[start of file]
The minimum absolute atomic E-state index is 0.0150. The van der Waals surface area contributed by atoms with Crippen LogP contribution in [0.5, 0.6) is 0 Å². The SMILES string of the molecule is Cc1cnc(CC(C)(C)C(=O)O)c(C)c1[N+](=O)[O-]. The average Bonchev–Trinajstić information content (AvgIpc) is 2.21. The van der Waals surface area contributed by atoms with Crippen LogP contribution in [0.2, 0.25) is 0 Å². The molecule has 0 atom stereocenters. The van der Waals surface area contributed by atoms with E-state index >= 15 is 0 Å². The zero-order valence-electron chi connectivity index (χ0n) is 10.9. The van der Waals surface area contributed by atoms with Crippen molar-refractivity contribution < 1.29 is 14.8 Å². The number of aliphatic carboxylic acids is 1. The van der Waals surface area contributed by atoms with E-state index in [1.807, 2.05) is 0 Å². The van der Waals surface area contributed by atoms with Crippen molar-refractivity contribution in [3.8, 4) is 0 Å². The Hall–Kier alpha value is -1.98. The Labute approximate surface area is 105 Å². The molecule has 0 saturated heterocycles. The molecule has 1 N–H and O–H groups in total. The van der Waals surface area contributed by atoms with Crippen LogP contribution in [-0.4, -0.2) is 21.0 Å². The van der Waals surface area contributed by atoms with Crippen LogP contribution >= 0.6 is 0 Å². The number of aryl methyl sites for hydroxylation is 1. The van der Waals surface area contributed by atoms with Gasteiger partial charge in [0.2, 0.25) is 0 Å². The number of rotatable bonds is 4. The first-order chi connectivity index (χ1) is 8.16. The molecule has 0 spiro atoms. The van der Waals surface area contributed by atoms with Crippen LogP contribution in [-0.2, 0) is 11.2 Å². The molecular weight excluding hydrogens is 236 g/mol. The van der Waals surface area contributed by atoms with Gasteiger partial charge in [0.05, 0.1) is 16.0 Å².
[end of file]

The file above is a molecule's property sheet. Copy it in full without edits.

The minimum absolute atomic E-state index is 0.0150. The van der Waals surface area contributed by atoms with Crippen LogP contribution in [0.5, 0.6) is 0 Å². The SMILES string of the molecule is Cc1cnc(CC(C)(C)C(=O)O)c(C)c1[N+](=O)[O-]. The average Bonchev–Trinajstić information content (AvgIpc) is 2.21. The van der Waals surface area contributed by atoms with Crippen LogP contribution in [0.2, 0.25) is 0 Å². The molecule has 0 atom stereocenters. The van der Waals surface area contributed by atoms with E-state index >= 15 is 0 Å². The zero-order valence-electron chi connectivity index (χ0n) is 10.9. The van der Waals surface area contributed by atoms with Crippen molar-refractivity contribution < 1.29 is 14.8 Å². The number of aliphatic carboxylic acids is 1. The van der Waals surface area contributed by atoms with E-state index in [1.807, 2.05) is 0 Å². The van der Waals surface area contributed by atoms with Crippen molar-refractivity contribution in [3.8, 4) is 0 Å². The Hall–Kier alpha value is -1.98. The Labute approximate surface area is 105 Å². The molecule has 0 saturated heterocycles. The molecule has 1 N–H and O–H groups in total. The van der Waals surface area contributed by atoms with Crippen LogP contribution in [-0.4, -0.2) is 21.0 Å². The van der Waals surface area contributed by atoms with Crippen LogP contribution >= 0.6 is 0 Å². The number of aryl methyl sites for hydroxylation is 1. The van der Waals surface area contributed by atoms with Gasteiger partial charge in [0.2, 0.25) is 0 Å². The number of rotatable bonds is 4. The first-order chi connectivity index (χ1) is 8.16. The molecule has 0 spiro atoms. The van der Waals surface area contributed by atoms with Crippen LogP contribution in [-0.2, 0) is 11.2 Å². The molecular weight excluding hydrogens is 236 g/mol. The van der Waals surface area contributed by atoms with Gasteiger partial charge in [0.05, 0.1) is 16.0 Å².